Friday, July 24, 2015
173 steps to paradise
Posted by TJ
If it was a choice between full time living on a boat on the hard or living in a well-constructed cardboard box under a bridge I would, of course, choose the boat. But it would be a close call. If the choice was between the boat and a “tiny house” located halfway up a pretty mountain, the tiny house would win hands down. Living in a boat on the hard is hard living that gets old fast. Kintala was in the stands for 70 nights, plus one night in the sling. The good news is that we were visiting family and friends in PA, IN, and MO for 36 of those days. I'm not sure what little sanity I have left to work with would have made it the whole 70 days otherwise.
Like most cruisers, while we are living hard on the hard we are also working hard on the boat. That many “hards” all lined up and added together are enough to suck all the fun out of a day. But at the moment Kintala is stern-to and secure between the pilings. It is an easy step from dock to deck, which is 173 steps from where bottom of the ladder touched the ground less than 24 hours ago. That doesn't seem like a long enough walk to get to paradise, but there is enough of a breeze to move the boat gently from slack to tight on her lines and we can hear the ducks splashing down just a few feet away. Light dancing with the water reflects on the Bimini and cabin tops and there are no cars crunching by throwing a cloud of dust into the cockpit. The 9,000-pound lead keel is now a heat sink bathed in cool water rather than a radiator slow roasting the boat. Pleasing as those physical changes might be, though, the most important change touches the heart.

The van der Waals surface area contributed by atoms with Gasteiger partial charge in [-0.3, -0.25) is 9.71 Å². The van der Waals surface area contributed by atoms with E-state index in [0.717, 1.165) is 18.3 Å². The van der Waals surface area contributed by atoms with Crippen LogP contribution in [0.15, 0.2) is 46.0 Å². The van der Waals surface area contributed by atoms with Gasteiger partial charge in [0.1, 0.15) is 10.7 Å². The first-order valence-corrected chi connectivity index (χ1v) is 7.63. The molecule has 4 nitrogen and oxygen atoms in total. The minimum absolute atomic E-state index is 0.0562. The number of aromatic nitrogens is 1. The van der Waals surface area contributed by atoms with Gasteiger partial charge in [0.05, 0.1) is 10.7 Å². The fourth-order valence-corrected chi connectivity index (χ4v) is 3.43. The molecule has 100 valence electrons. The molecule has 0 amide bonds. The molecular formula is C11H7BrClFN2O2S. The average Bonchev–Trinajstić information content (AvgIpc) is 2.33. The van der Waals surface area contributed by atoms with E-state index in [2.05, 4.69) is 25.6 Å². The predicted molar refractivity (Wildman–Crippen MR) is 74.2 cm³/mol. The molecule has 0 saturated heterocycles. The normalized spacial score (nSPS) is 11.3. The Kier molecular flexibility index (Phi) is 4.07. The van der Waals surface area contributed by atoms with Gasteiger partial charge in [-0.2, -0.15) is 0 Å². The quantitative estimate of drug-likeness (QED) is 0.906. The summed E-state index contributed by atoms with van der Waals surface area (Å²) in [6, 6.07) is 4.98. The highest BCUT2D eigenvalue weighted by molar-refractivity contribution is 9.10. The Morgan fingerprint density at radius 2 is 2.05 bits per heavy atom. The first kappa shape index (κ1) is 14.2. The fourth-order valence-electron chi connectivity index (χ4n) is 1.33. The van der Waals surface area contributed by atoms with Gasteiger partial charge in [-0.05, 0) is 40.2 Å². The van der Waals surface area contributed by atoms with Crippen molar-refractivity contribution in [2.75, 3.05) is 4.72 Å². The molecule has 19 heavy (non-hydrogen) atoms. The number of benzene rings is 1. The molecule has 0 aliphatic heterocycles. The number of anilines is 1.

We are not on land anymore. There is no physical barrier between Kintala's hull and Mother Ocean. We are free to move about the planet at our discretion.
It doesn't even matter that we will not be moving about the planet for a couple of weeks yet. There is a new solar panel to install and Deb has many magic canvas ideas waiting to flow off her sewing machine to make our lives easier. There is engine maintenance to do and one deck repair to finish. All of which could be done swinging off the anchor if we so choose.
I think we will sleep well tonight.